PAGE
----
Dear Emma is definitely a book that could make several of us nostalgic for our postsecondary days. After all as Dear Emma demonstrates, college is a time that you may or may not find the love of your life however it’s more likely that you’ll form some memorable friendships that will have a lasting impact on you instead.

Regardless of how this book came into my possession, the above review consists of my honest opinion of the book and my opinion only.

Mystery Monday | A Study in Charlotte by Brittany Cavallaro

Mystery Mondays

Mystery Mondays is an occasional review feature here on Words of Mystery that showcases books in the mystery (and on occasion thriller) genre that we are currently reading and our thoughts on them. Feel free to comment and leave suggestions as to what we should read and review next.

Who is it by? Brittany Cavallaro is a poet and fiction writer. A Study in Charlotte is her debut novel, and the first in a new trilogy. The rights for its publication have been sold in Brazil, Portuguese, Germany, Japan, and France and Taiwan. Currently, she lives in Wisconsin with her husband, cat, and cat. You can follow her on Twitter at @skippingstones.

What is it about? Jamie Watson is a descendant of the Dr. John H. Watson, so it seems that he was fated to meet Charlotte Holmes, the great-great-great grand daughter famous Sherlock Holmes. And since both are related to the original crime-solving duo, they were bound to get themselves caught up in a few mysteries themselves. Despite, an unpleasant introduction to each other, the two are forced to work together when it appears that someone is trying to frame them for the murder of one of their classmates.

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Where does it take place? A Study in Charlotte is set in Sherringford, a fictional Connecticut prep school. Like most boarding schools, many of the students come from well-to-do families while others like Jamie attend the school on a scholarship.

Why did I like it? I’ve said it before and I will say it again, I not usually a fan of retellings of my favourite classics however A Study in Charlotte had me intrigued at its synopsis. From the beginning, I loved the boarding school setting which was perfect for this modern, YA spin on the crime solving duo of Holmes and Watson.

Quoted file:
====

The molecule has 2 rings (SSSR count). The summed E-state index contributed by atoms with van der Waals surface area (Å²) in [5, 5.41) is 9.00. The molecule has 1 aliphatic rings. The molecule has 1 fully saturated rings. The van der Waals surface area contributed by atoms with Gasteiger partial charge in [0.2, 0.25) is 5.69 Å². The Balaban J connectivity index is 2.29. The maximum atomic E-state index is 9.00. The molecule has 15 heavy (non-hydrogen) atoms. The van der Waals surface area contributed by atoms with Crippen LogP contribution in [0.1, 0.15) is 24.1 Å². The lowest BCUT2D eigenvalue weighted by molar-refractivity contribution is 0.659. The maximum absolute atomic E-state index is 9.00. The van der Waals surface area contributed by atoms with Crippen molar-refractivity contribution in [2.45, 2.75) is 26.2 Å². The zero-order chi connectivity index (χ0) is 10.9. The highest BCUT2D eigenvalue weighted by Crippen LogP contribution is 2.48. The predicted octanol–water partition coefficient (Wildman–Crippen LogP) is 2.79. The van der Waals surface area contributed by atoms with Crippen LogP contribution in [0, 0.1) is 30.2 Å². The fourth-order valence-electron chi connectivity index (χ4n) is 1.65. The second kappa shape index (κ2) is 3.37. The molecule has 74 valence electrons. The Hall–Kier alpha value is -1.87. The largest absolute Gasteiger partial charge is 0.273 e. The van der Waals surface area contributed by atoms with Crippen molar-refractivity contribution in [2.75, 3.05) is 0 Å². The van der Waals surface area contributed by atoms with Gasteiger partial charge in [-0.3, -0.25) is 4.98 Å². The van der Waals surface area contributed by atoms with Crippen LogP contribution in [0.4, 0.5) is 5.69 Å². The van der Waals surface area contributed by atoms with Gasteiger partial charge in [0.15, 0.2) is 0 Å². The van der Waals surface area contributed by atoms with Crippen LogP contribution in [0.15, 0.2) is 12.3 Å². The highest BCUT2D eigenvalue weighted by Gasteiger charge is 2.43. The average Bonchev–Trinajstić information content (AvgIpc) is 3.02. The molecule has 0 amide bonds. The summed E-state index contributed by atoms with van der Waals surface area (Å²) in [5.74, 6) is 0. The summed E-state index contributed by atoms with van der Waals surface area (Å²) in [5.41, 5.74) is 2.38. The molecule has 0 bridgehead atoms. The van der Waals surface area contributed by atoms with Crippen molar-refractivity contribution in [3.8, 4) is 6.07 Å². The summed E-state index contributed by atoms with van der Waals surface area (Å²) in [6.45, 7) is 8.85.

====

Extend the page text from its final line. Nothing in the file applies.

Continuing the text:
Also while it is a retelling of sorts, A Study in Charlotte is about the original Holmes and Watson duo, instead it focuses on two of their teenaged descendants. Jamie and Charlotte’s dynamic is very reminiscent of their ancestors, although both are also able to stand on their own as original characters. And while there is an inkling of romance between the two, it does not eclipse the mystery and investigation aspect of the plot. For those of you who are fellow Sherlockians, I think you will appreciate the numerous allusions and nods to the original duo. These include the relationship between Charlotte and her brother as well the tension that continues to exist between the Holmes’ and Moriarty family. One of my favourite things about this book, is all the lamp shading that occurs, for instance many of the original Holmes’ cases are referenced, as well as what happened to the Watsons’ rights to the Holmes’ stories. Additionally the guide to dealing with the Holmeses that Jamie’s dad has is hilarious in that many of the things mentioned are pretty much spot on which makes sense after all its all the information that has been collected by the previous Watsons who’ve worked with and/or interacted with a Holmes.

There are many adaptations and spin offs of the Sherlock stories, however A Study in Charlotte featuring some descendants of the original Holmes and Watson is one that fellow Sherlockians should definitely check out especially if they enjoy YA fiction. Thus, I know I will definitely be looking forward to the next installment in this trilogy.

When is it out? March 1st 2016

Publisher Social Media: Twitter/Facebook/SavvyReader/Frenzy

Regardless of how this book came into my possession, the above review consists of my honest opinion of the book and my opinion only.